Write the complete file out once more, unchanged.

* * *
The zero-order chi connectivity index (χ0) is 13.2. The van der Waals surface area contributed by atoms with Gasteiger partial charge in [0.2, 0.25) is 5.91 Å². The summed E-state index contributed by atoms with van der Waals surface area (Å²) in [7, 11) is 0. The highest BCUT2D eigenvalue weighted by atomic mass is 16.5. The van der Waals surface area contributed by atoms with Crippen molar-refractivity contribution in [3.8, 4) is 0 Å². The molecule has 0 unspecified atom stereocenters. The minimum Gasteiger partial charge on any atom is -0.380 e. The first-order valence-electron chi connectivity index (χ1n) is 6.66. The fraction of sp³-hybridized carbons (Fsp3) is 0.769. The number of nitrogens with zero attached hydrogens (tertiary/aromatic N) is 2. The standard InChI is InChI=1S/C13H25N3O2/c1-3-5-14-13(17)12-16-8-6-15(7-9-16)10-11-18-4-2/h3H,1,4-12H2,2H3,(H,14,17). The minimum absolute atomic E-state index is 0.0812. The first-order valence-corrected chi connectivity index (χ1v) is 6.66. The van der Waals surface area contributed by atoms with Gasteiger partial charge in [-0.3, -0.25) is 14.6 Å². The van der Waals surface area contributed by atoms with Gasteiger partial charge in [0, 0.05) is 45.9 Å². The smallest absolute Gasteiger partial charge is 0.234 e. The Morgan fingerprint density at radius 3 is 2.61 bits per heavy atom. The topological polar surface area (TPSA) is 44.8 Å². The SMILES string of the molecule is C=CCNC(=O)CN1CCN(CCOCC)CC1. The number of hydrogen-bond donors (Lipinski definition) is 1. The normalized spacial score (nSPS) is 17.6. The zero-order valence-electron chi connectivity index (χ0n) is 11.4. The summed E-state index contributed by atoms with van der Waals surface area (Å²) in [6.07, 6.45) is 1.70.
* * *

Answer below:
The zero-order chi connectivity index (χ0) is 13.2. The van der Waals surface area contributed by atoms with Gasteiger partial charge in [0.2, 0.25) is 5.91 Å². The summed E-state index contributed by atoms with van der Waals surface area (Å²) in [7, 11) is 0. The highest BCUT2D eigenvalue weighted by atomic mass is 16.5. The van der Waals surface area contributed by atoms with Crippen molar-refractivity contribution in [3.8, 4) is 0 Å². The molecule has 0 unspecified atom stereocenters. The minimum Gasteiger partial charge on any atom is -0.380 e. The first-order valence-electron chi connectivity index (χ1n) is 6.66. The fraction of sp³-hybridized carbons (Fsp3) is 0.769. The number of nitrogens with zero attached hydrogens (tertiary/aromatic N) is 2. The standard InChI is InChI=1S/C13H25N3O2/c1-3-5-14-13(17)12-16-8-6-15(7-9-16)10-11-18-4-2/h3H,1,4-12H2,2H3,(H,14,17). The minimum absolute atomic E-state index is 0.0812. The first-order valence-corrected chi connectivity index (χ1v) is 6.66. The van der Waals surface area contributed by atoms with Gasteiger partial charge in [-0.3, -0.25) is 14.6 Å². The van der Waals surface area contributed by atoms with Gasteiger partial charge in [0, 0.05) is 45.9 Å². The smallest absolute Gasteiger partial charge is 0.234 e. The Morgan fingerprint density at radius 3 is 2.61 bits per heavy atom. The topological polar surface area (TPSA) is 44.8 Å². The SMILES string of the molecule is C=CCNC(=O)CN1CCN(CCOCC)CC1. The number of hydrogen-bond donors (Lipinski definition) is 1. The normalized spacial score (nSPS) is 17.6. The zero-order valence-electron chi connectivity index (χ0n) is 11.4. The summed E-state index contributed by atoms with van der Waals surface area (Å²) in [6.07, 6.45) is 1.70.